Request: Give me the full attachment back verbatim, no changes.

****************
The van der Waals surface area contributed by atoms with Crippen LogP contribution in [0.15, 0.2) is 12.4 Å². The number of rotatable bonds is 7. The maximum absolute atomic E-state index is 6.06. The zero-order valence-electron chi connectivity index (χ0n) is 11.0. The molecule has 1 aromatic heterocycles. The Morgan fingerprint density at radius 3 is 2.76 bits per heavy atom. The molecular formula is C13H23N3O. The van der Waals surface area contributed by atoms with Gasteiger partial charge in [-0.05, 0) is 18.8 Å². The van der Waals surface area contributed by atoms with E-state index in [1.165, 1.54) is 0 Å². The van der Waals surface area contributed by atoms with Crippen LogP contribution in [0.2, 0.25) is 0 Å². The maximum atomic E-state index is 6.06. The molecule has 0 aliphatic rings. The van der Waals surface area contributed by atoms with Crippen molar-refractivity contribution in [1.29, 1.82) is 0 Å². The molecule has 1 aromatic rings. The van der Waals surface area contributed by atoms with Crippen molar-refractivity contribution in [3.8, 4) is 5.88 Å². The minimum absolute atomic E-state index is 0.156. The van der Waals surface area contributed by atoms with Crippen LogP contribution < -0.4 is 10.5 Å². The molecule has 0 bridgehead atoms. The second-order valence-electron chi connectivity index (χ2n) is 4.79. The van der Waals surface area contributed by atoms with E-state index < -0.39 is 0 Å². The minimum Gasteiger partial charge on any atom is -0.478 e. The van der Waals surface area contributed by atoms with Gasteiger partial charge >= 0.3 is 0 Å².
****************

The van der Waals surface area contributed by atoms with Crippen LogP contribution in [0.15, 0.2) is 12.4 Å². The number of rotatable bonds is 7. The maximum absolute atomic E-state index is 6.06. The zero-order valence-electron chi connectivity index (χ0n) is 11.0. The molecule has 1 aromatic heterocycles. The Morgan fingerprint density at radius 3 is 2.76 bits per heavy atom. The molecular formula is C13H23N3O. The van der Waals surface area contributed by atoms with Gasteiger partial charge in [-0.05, 0) is 18.8 Å². The van der Waals surface area contributed by atoms with E-state index in [1.165, 1.54) is 0 Å². The van der Waals surface area contributed by atoms with Crippen LogP contribution in [0.2, 0.25) is 0 Å². The maximum atomic E-state index is 6.06. The molecule has 0 aliphatic rings. The van der Waals surface area contributed by atoms with Crippen molar-refractivity contribution in [1.29, 1.82) is 0 Å². The molecule has 1 aromatic rings. The van der Waals surface area contributed by atoms with Crippen molar-refractivity contribution in [3.8, 4) is 5.88 Å². The minimum absolute atomic E-state index is 0.156. The van der Waals surface area contributed by atoms with Crippen LogP contribution < -0.4 is 10.5 Å². The molecule has 0 bridgehead atoms. The second-order valence-electron chi connectivity index (χ2n) is 4.79. The van der Waals surface area contributed by atoms with E-state index < -0.39 is 0 Å². The minimum Gasteiger partial charge on any atom is -0.478 e. The van der Waals surface area contributed by atoms with Gasteiger partial charge >= 0.3 is 0 Å².